About Mound Key Archaeological State Park (from Florida State Parks)
Framed in forests of mangrove trees, the shell mounds and ridges of Mound Key rise more than 30 feet above the waters of Estero Bay. Prehistoric Native Americans known as the Calusa, were a non-agricultural hunting and gathering chiefdom. They dominated the waters of southwest Florida for over 2,000 years. Mound Key is believed to have been the ceremonial center of the Calusa Indians.
When the Spaniards first attempted to colonize Southwest Florida in 1566. The governor of Florida established a settlement on the island with a fort and the first Jesuit mission in the Spanish New World. The settlement was abandoned three years later after violent clashes with the Indians.
The only access to the Mound Key Archaeological State Park by the water and is managed by Koreshan State Historic Site located at: 3800 Corkscrew Road, Estero, Florida. There are no facilities. Interpretive displays can be found along a trail that spans the width of the island.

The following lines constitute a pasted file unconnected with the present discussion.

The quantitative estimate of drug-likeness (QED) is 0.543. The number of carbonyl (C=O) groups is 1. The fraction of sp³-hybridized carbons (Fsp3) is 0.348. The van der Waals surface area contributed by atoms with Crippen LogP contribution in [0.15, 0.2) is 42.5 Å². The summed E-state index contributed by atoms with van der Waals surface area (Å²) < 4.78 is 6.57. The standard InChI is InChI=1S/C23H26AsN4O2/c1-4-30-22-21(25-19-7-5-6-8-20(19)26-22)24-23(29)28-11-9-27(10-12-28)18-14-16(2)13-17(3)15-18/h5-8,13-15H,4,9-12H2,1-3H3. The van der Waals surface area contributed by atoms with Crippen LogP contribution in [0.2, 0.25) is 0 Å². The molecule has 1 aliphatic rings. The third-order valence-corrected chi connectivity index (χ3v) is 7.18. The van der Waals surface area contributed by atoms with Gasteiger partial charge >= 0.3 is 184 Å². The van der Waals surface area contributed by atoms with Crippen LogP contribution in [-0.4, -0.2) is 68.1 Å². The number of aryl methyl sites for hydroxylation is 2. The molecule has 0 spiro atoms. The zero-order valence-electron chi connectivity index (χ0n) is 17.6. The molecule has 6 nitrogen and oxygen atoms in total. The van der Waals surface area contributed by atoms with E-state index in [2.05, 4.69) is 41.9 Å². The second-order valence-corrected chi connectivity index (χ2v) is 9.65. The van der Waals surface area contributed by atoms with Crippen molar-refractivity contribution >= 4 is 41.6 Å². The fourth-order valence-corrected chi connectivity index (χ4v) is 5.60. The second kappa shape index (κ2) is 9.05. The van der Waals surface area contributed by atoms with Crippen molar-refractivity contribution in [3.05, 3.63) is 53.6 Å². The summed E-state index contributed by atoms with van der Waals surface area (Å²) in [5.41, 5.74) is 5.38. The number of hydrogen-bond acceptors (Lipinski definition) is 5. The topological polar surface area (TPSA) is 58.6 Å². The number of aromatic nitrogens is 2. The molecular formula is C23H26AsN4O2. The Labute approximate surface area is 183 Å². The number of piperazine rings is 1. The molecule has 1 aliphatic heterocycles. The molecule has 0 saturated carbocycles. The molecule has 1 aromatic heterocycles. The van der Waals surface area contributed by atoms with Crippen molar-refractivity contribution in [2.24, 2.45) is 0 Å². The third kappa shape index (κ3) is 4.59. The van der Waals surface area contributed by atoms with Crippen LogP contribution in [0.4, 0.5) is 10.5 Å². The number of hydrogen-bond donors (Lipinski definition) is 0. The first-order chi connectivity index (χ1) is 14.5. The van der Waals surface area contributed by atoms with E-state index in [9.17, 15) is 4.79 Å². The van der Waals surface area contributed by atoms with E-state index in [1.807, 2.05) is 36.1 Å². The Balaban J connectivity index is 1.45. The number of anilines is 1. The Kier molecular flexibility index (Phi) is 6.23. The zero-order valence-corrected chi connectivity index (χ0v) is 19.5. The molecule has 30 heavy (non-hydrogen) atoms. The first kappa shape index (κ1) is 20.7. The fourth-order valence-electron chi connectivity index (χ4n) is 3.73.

MORE ABOUT MOUND KEY
Mound Key is rich in early Florida history. The island was developed over 2,000 years of the Calusa Indian civilization. The site likely began as a flat, mangrove-lined oyster bar that barely rose above the shallow waters of the Estero Bay. Located in the center of an estuary, food was easy to find. As the native population grew, the remains of their food were collected and heaped into middens.
Mound Key is believed to have been the cultural center for the Calusa. They had their first encounters with Europeans in the early 1500s when the Spaniards were exploring the Caribbean and peninsula of Florida. The first recorded contact with the Calusa was in 1513 when Spanish explorer Juan Ponce de Leon landed in the area.
In 1566 Spain’s first Governor of Florida, Pedro Menenzez de Aviles, was appointed at this site. This was also the site of the first Jesuit mission to the new world, San Antonio de Carlos. The Spanish period of the site was hard fought and short lived and was abandoned by 1569. However, with the Spaniards came diseases for which the natives had no immunity which would be the demise of their population combined with continued warfare with local tribes bringing an end to their once great society around 1750.
This would not be the end of the occupation of the site. The island was frequented by pirates and fisherman and in 1891 was homesteaded by Frank Johnson. The Johnsons brought in other families to farm the site until the property was sold to the utopian Koreshans in 1905. Today most of the island is preserved as a Mound Key Archaeological State Park.